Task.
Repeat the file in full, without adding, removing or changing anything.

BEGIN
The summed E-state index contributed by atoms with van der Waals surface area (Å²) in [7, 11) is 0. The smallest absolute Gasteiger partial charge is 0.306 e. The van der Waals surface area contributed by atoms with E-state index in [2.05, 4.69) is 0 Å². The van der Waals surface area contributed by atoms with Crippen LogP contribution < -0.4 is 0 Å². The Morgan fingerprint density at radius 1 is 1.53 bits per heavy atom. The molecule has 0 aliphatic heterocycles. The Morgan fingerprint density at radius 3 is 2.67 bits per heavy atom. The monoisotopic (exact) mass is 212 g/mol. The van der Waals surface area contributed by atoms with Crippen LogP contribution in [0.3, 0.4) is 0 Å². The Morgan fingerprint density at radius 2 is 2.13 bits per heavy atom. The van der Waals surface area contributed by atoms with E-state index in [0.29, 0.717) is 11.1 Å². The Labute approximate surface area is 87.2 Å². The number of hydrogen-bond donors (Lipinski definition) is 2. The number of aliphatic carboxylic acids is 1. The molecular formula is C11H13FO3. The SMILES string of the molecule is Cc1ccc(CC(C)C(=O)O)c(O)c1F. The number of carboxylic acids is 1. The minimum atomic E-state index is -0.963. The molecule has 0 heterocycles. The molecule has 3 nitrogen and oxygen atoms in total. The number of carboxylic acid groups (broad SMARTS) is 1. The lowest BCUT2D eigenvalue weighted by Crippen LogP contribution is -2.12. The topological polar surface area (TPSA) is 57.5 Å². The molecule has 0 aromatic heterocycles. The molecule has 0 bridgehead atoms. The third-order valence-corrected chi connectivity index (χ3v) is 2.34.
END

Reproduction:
The summed E-state index contributed by atoms with van der Waals surface area (Å²) in [7, 11) is 0. The smallest absolute Gasteiger partial charge is 0.306 e. The van der Waals surface area contributed by atoms with E-state index in [2.05, 4.69) is 0 Å². The van der Waals surface area contributed by atoms with Crippen LogP contribution < -0.4 is 0 Å². The Morgan fingerprint density at radius 1 is 1.53 bits per heavy atom. The molecule has 0 aliphatic heterocycles. The Morgan fingerprint density at radius 3 is 2.67 bits per heavy atom. The monoisotopic (exact) mass is 212 g/mol. The van der Waals surface area contributed by atoms with Crippen LogP contribution in [0.3, 0.4) is 0 Å². The Morgan fingerprint density at radius 2 is 2.13 bits per heavy atom. The van der Waals surface area contributed by atoms with E-state index in [0.29, 0.717) is 11.1 Å². The Labute approximate surface area is 87.2 Å². The number of hydrogen-bond donors (Lipinski definition) is 2. The number of aliphatic carboxylic acids is 1. The molecular formula is C11H13FO3. The SMILES string of the molecule is Cc1ccc(CC(C)C(=O)O)c(O)c1F. The number of carboxylic acids is 1. The minimum atomic E-state index is -0.963. The molecule has 0 heterocycles. The molecule has 3 nitrogen and oxygen atoms in total. The number of carboxylic acid groups (broad SMARTS) is 1. The lowest BCUT2D eigenvalue weighted by Crippen LogP contribution is -2.12. The topological polar surface area (TPSA) is 57.5 Å². The molecule has 0 aromatic heterocycles. The molecule has 0 bridgehead atoms. The third-order valence-corrected chi connectivity index (χ3v) is 2.34.